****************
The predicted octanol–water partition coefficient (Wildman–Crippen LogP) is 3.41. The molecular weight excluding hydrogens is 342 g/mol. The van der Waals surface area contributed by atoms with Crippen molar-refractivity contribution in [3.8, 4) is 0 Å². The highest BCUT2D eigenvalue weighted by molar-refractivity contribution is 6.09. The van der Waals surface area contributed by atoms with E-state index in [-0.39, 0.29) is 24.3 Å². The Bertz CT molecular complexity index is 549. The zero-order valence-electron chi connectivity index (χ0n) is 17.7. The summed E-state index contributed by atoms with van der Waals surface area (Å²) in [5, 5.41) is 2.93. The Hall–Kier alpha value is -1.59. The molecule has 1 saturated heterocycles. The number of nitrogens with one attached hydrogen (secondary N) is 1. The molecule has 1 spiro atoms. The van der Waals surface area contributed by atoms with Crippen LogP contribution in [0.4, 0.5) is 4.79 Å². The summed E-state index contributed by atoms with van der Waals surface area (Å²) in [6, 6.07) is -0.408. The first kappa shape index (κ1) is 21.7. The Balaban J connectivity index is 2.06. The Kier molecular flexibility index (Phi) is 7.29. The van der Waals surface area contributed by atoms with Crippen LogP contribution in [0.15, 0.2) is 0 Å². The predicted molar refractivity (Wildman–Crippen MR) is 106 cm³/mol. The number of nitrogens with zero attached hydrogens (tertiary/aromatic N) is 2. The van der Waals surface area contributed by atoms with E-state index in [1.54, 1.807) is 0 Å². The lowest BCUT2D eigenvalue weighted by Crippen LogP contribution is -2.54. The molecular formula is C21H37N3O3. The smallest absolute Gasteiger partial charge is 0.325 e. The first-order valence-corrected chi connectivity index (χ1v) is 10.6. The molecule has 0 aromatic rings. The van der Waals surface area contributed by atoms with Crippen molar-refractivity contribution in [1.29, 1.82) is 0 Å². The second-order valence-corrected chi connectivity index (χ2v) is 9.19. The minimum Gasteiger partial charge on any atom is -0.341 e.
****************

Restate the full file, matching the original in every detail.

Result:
The predicted octanol–water partition coefficient (Wildman–Crippen LogP) is 3.41. The molecular weight excluding hydrogens is 342 g/mol. The van der Waals surface area contributed by atoms with Crippen molar-refractivity contribution in [3.8, 4) is 0 Å². The highest BCUT2D eigenvalue weighted by molar-refractivity contribution is 6.09. The van der Waals surface area contributed by atoms with E-state index in [-0.39, 0.29) is 24.3 Å². The Bertz CT molecular complexity index is 549. The zero-order valence-electron chi connectivity index (χ0n) is 17.7. The summed E-state index contributed by atoms with van der Waals surface area (Å²) in [5, 5.41) is 2.93. The Hall–Kier alpha value is -1.59. The molecule has 1 saturated heterocycles. The number of nitrogens with one attached hydrogen (secondary N) is 1. The molecule has 1 spiro atoms. The van der Waals surface area contributed by atoms with Crippen LogP contribution in [0.4, 0.5) is 4.79 Å². The summed E-state index contributed by atoms with van der Waals surface area (Å²) in [6, 6.07) is -0.408. The first kappa shape index (κ1) is 21.7. The Balaban J connectivity index is 2.06. The Kier molecular flexibility index (Phi) is 7.29. The van der Waals surface area contributed by atoms with Crippen LogP contribution in [0.15, 0.2) is 0 Å². The predicted molar refractivity (Wildman–Crippen MR) is 106 cm³/mol. The number of nitrogens with zero attached hydrogens (tertiary/aromatic N) is 2. The van der Waals surface area contributed by atoms with E-state index in [1.54, 1.807) is 0 Å². The lowest BCUT2D eigenvalue weighted by Crippen LogP contribution is -2.54. The molecular formula is C21H37N3O3. The smallest absolute Gasteiger partial charge is 0.325 e. The first-order valence-corrected chi connectivity index (χ1v) is 10.6. The molecule has 0 aromatic rings. The van der Waals surface area contributed by atoms with Crippen molar-refractivity contribution in [1.29, 1.82) is 0 Å². The second-order valence-corrected chi connectivity index (χ2v) is 9.19. The minimum Gasteiger partial charge on any atom is -0.341 e.